Pouchongs are sometimes considered a light oolong. They are usually not roasted and have a floral taste.

Use a small clay pot if you have one, as they are good at keeping the tea hot. Use a good teaspoonful of leaves, about 3g. Add some boiling water, and immediately pour the tea away. This washes the leaves, though some prefer to think of it as an offering to the tea gods. Then add about 150cc of water just under the boil (95 degrees or so). For good measure, put the lid on and then pour some hot water over the pot, to get it to maximum temperature.

Brew for 45 seconds to a minute, depending on how strong you like it.

You can get multiple brewings from oolongs and pouchongs, but don't forget to leave the leaves uncovered between infusions.

Green, Yellow and White Teas

Green teas are dried and fired but do not undergo oxidation. This maintains the natural green chlorophyll and gives a vegetal flowery and slightly sweet taste. They are high in antioxidants and contain some vitamin C.

Japanese Green Tea
In Japan, green tea is prepared by steaming the leaves, drying them and rolling them. Sencha (roasted tea) is Japan’s favourite tea. It is made from the uppermost leaves and buds of the bush, which are steamed, kneaded, dried, sifted and then roasted. It is noted for its mildness, delicate sweetness and flowery aroma.

Chinese Green Tea
Chinese Green Teas are usually prepared not by steaming, but traditionally by frying the leaves in a wok.

Yellow Tea
Yellow teas have the same health benefits as green tea but have a subtler and sweeter taste, without the grassy aftertaste. The leaves are allowed to sit while damp, producing a very mild oxidation. This is just enough to break down the green chlorophyll in the leaves, hence their naturally pale yellow colouring. They originate from Anhui and Hunan Provinces and other areas of southern China.

White Tea
White Teas are traditionally served to honoured guests. They are sun-dried or gently steamed, but not fired or fermented. The enzymes in the leaf therefore tend to stay alive for longer, and naturally oxidize. Pale and delicate, they are the least processed of teas.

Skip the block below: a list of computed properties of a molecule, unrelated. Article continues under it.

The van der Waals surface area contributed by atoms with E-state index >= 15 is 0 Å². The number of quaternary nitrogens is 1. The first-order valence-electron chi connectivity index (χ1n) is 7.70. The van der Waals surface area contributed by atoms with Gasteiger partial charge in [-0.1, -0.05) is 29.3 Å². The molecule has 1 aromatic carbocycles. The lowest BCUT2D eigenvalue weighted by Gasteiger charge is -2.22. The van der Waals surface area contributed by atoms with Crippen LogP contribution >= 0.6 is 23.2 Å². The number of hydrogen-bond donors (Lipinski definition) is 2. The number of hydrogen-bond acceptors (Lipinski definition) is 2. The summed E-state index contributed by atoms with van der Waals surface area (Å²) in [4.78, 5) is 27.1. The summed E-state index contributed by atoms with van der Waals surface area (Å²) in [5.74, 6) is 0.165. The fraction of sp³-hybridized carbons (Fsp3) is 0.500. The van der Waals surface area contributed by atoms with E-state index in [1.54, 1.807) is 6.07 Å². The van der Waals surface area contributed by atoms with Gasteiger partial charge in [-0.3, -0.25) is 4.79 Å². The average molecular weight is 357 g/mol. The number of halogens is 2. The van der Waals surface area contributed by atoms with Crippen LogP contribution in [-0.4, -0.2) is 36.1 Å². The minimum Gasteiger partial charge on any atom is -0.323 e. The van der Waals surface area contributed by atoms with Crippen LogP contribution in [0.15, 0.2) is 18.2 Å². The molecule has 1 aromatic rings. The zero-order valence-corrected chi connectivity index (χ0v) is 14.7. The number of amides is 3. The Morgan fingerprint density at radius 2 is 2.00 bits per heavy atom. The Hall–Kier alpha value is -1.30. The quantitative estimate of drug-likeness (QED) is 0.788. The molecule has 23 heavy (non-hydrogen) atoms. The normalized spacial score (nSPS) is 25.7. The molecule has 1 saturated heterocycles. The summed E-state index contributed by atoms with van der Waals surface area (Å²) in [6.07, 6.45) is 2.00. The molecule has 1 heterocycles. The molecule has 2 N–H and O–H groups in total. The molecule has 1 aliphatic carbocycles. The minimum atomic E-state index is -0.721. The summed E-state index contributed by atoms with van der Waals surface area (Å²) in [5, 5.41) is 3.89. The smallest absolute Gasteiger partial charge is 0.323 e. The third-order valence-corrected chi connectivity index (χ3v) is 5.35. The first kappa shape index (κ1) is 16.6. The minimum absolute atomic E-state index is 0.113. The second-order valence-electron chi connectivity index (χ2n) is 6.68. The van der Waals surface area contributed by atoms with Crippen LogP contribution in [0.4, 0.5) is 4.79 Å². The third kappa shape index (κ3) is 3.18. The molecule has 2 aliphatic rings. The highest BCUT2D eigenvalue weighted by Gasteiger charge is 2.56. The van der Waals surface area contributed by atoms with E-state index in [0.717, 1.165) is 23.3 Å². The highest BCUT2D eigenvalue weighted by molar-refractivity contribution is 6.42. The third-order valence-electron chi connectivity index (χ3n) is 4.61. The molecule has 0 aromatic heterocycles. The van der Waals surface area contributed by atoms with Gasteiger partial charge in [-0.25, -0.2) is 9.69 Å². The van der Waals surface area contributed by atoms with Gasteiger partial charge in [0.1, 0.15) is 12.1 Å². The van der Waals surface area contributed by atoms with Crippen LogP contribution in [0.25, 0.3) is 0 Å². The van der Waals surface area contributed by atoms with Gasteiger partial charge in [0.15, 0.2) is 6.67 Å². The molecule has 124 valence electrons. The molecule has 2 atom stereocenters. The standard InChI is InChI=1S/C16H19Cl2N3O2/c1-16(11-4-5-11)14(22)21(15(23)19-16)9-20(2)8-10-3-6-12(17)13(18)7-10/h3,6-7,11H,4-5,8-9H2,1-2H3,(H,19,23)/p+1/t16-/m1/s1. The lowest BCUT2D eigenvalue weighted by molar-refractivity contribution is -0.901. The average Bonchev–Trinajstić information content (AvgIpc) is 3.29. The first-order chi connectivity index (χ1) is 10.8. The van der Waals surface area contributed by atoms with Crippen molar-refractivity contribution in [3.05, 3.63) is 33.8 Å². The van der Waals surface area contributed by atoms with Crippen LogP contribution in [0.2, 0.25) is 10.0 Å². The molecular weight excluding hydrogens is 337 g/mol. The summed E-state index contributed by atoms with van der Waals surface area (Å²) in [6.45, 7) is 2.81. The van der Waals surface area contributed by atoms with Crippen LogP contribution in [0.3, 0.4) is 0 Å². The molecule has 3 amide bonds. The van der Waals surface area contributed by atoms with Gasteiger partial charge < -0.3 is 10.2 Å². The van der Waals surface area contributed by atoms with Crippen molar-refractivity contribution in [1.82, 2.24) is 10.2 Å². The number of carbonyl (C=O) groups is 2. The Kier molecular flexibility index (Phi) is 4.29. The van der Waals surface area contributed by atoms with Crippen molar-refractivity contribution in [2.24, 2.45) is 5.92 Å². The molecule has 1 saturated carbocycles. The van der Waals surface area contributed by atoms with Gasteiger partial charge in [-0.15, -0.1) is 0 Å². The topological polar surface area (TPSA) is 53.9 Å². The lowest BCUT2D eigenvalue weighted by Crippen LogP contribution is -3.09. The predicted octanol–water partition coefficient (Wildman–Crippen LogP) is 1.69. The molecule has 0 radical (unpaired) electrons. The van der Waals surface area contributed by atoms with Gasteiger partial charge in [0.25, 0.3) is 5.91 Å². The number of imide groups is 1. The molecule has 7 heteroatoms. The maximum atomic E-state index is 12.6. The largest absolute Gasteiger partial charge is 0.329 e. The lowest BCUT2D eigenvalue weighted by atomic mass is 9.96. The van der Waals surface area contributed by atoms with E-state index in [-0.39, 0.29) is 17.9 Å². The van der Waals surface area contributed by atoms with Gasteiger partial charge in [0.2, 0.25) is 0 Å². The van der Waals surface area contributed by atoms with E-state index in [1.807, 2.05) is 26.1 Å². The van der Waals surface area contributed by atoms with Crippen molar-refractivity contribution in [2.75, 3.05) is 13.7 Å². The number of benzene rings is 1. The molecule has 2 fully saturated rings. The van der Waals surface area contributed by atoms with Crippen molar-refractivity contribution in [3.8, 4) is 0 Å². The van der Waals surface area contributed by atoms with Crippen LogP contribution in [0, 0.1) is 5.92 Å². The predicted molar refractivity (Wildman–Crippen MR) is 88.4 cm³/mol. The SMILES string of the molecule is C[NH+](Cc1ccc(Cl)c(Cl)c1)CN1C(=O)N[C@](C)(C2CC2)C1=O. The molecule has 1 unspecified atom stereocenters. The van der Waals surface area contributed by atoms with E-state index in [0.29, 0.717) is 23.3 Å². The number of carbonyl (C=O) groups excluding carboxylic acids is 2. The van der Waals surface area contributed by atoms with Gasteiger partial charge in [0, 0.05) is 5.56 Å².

It's very important not to add overhot water to green, yellow and white teas as this will produce a bitter taste. Water needs to be at about 75-80 degrees. You can achieve this temperature by boiling water in a kettle, pouring it into an open container and allowing it to cool for a minute or two. Put a teaspoonful of tea into the pot - about 3g (this may be more than a teaspoonful in the case of large leafed teas). Add about 150cc hot water. Allow to brew for about 2-3 minutes. Most green, white and yellow teas will happily yield multiple infusions. Be sure not to leave the leaves stewing between brewings.

Rooibos and Herbal Infusions

Rooibos, or Red Bush, or just plain Bush Tea, comes from the Cederberg Mountains of Western Cape, South Africa. It comes not from the tea plant, but from the needle-like leaves of the red bush shrub. The leaves are oxidised to enhance the flavour. Rooibos has long been used in Khoisan traditional medicine and nowadays its health benefits are highly regarded. It is free of caffeine, low in tannin, high in antioxidants and rich in mineral nutrients - an increasingly popular alternative to traditional tea. Honeybush is similar, but not actually a rooibos - similar but with a pleasant sweetness. It comes from the honeybush, Cyclopia spp. a shrub native from South Africa. It is also caffeine free and very low in tannin.

Rooibos and honeybush are best prepared with water just under boiling point, 1 teaspoonful per 200cc. Typical brewing time is 7 minutes. They are not subject to stewing in the same way as teas are, so you can brew them as long as you want. Traditionally in South Africa, they'd be kept boiling in a pan all day for a really strong brew.

Ayurvedic blends
These aromatic infusions are blends of herbs and spices inspired by the ancient Indian Ayurvedic tradition. The name Ayurveda means ‘wisdom of life’ and in essence is about using natural methods to balance mind, body and spirit for health and wellbeing. Naturally caffeine free.

Brewing: 1.5 - 2 teaspoonfuls per 250cc water just under the boil. Brew for 7 minutes, more or less depending on taste.

Other herbal and fruit infusions

There are many other kinds of herbal and fruit infusions. Most are best prepared with a good teaspoonful per 250cc of near boiling water. Leave for 7 minutes, more or less depending on taste. Unlike tea, they don't change chemically if overbrewed, so you can always add more water if you find them too strong.